Tuesday, July 22, 2008
Year after the Government unveiled an ambitious policy to promote broadband use, the Ministry of Communications is discovering the depressing reality that not all subscribers are ready to make the transition from dial-up Internet. Costs have dropped by nearly 75 per cent in the 12 months ended September, but the tariff reduction for 256 kilobits per second connections is rendered unattractive by restrictions on usage patterns or downloads. It comes as no surprise, therefore, that only about 600,000 subscribers among over 5 million Internet users have opted for broadband. The Telecom Regulatory Authority of India (TRAI), which envisaged a liberal policy framework for broadband, has rightly called for concerted efforts by service providers to achieve the original goal of 1.5 million connections each in the private and public sectors by December. Given the relatively slow pace of growth, it would seem the opportunity to create a competitive and subscriber-friendly regime was lost simply because the Government was disinclined to share the BSNL and MTNL telephone networks with the private sector for service provision.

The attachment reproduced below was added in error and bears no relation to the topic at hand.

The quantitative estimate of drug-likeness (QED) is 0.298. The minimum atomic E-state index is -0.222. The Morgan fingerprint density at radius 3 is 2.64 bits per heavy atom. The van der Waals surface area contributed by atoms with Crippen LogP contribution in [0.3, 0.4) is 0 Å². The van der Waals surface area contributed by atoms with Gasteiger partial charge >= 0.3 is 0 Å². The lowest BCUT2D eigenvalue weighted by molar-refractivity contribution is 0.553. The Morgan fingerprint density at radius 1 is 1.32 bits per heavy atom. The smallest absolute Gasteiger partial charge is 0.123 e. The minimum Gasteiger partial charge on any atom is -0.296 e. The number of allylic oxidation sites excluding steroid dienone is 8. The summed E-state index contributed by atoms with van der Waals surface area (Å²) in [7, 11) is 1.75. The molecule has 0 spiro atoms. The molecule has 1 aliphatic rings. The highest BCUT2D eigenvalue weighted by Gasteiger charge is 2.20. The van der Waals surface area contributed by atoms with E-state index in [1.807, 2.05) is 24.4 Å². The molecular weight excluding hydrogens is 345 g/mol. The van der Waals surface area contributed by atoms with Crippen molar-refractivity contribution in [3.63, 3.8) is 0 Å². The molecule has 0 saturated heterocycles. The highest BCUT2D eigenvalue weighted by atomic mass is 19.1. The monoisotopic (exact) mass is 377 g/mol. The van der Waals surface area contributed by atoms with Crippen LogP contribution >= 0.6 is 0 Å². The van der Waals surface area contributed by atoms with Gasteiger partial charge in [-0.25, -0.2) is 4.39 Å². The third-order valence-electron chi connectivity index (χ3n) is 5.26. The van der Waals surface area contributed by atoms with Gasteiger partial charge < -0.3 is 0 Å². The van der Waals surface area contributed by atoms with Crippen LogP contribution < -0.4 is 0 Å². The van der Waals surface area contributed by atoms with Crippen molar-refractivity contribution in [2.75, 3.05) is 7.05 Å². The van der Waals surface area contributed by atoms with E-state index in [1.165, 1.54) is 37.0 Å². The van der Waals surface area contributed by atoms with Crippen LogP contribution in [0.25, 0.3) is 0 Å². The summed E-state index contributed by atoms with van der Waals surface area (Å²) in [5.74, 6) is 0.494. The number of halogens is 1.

International experience indicates that a mix of entertainment and social benefits has fuelled expansion of broadband, where subscribers generally have unlimited access to upload and download content. Music, entertainment and multimedia information, e-governance, health and telemedicine, social connectedness, and the availability of information have all actively promoted its use. New multimedia content such as podcasts (audio programmes of a specified format which can be located by search and book-marked) that inform and educate, is adding to the popularity of high bandwidth connections; some universities in the United States have begun to post podcasts of lectures delivered in classrooms online for downloading by students. Sadly, in the Indian context broadband has not made the major strides thought possible only a year ago, in the absence of a wider base of users and active promotion of content creation in areas such as education, agriculture, health care, and e-governance. It is unlikely this situation will change dramatically if the "rationing" mindset that limits data downloads is not replaced by a more progressive outlook; the Confederation of Indian Industry had, in its submission to policymakers, envisaged affordable access of 1.5 megabit speed and unlimited downloads for home users to boost broadband penetration. Besides lifting of data download restrictions, initiatives to provide free wireless Internet in educational institutions, public libraries, and government offices may be necessary for wider and more equitable access. There is some evidence available from the Pew Internet Project in the U.S. to show that adoption of broadband may have slowed (there was only a three per cent increase in 2005 over the previous year) because a significant number of the remaining dial-up subscribers have low purchasing power. Clearly, policy intervention holds the key.